Members and instructors at The Phoenix gym in Denver.

(Nathan Heffel/CPR News)

There's a small, non-profit gym in downtown Denver that builds more than muscle. It's called The Phoenix. And it helps those addicted to drugs and alcohol find stability, safety and friendship through sport and exercise.

The gym is one of a network that began in Boulder in 2006, and was recently praised by the Trump administration for its fight against opioid addiction.

"We're broken when we get here and this is about building us up," says Mike Mielke, a volunteer trainer at the gym who was himself addicted to drugs and alcohol.

"For me, getting sober was hard alone, but doing it with other people was really helpful. And now I see that in an environment where we can do that working out, rock climbing, mountain biking -- for me, I think it's just spectacular."

There are now three Phoenix gyms in Colorado, with a total of nine nationwide. Kelly Cave is a paid instructor at the gym and, like Mielke, is in recovery. She was a drinker.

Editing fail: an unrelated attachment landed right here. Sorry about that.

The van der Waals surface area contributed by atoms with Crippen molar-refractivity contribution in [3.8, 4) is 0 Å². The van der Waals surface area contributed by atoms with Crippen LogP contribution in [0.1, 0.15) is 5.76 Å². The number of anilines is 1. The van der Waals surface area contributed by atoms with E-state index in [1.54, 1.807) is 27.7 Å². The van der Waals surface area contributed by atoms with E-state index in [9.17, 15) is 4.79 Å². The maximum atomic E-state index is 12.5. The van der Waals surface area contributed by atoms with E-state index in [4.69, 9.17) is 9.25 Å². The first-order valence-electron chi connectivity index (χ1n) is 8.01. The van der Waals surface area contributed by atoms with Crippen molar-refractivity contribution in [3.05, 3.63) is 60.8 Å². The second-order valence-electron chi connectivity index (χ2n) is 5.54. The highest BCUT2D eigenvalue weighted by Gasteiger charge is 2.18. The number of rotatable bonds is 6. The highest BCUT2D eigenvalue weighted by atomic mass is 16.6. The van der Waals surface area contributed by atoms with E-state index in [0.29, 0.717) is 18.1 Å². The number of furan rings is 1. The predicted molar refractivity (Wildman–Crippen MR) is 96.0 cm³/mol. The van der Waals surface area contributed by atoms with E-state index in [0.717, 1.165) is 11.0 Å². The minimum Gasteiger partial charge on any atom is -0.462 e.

"Fitness wasn't exactly the first thing on my mind. I smoked cigarettes and drank coffee all day, it totally wasn't a priority," she says.

"I just knew I needed people, and somebody told me [The Phoenix] had the kind of people that I needed. You know, it's better than a bar."

Last month, U.S. Secretary of Health and Human Services Tom Price visited the Colorado Springs location and said he heard over and over again how the gym creates the feeling of family.

Cave says it's about time the recognition came.

"You know, I've always kind of said it felt that this was the best-kept secret in Denver, and now many other places. But to get that kind of recognition, it's in a way so exciting and unbelievable. But at the same time it's like, finally!"

More than 900 people in Colorado died from overdoses last year, a record. Of those, 300 deaths were attributed to opioids. Heroin claimed another 228 lives.  President Trump has declared a national emergency in an effort to combat the epidemic.

The Phoenix is free for anyone in recovery, with a minimum of 48 hours sobriety required. Colorado Matters host Ryan Warner spoke with  CEO Scott Strode.

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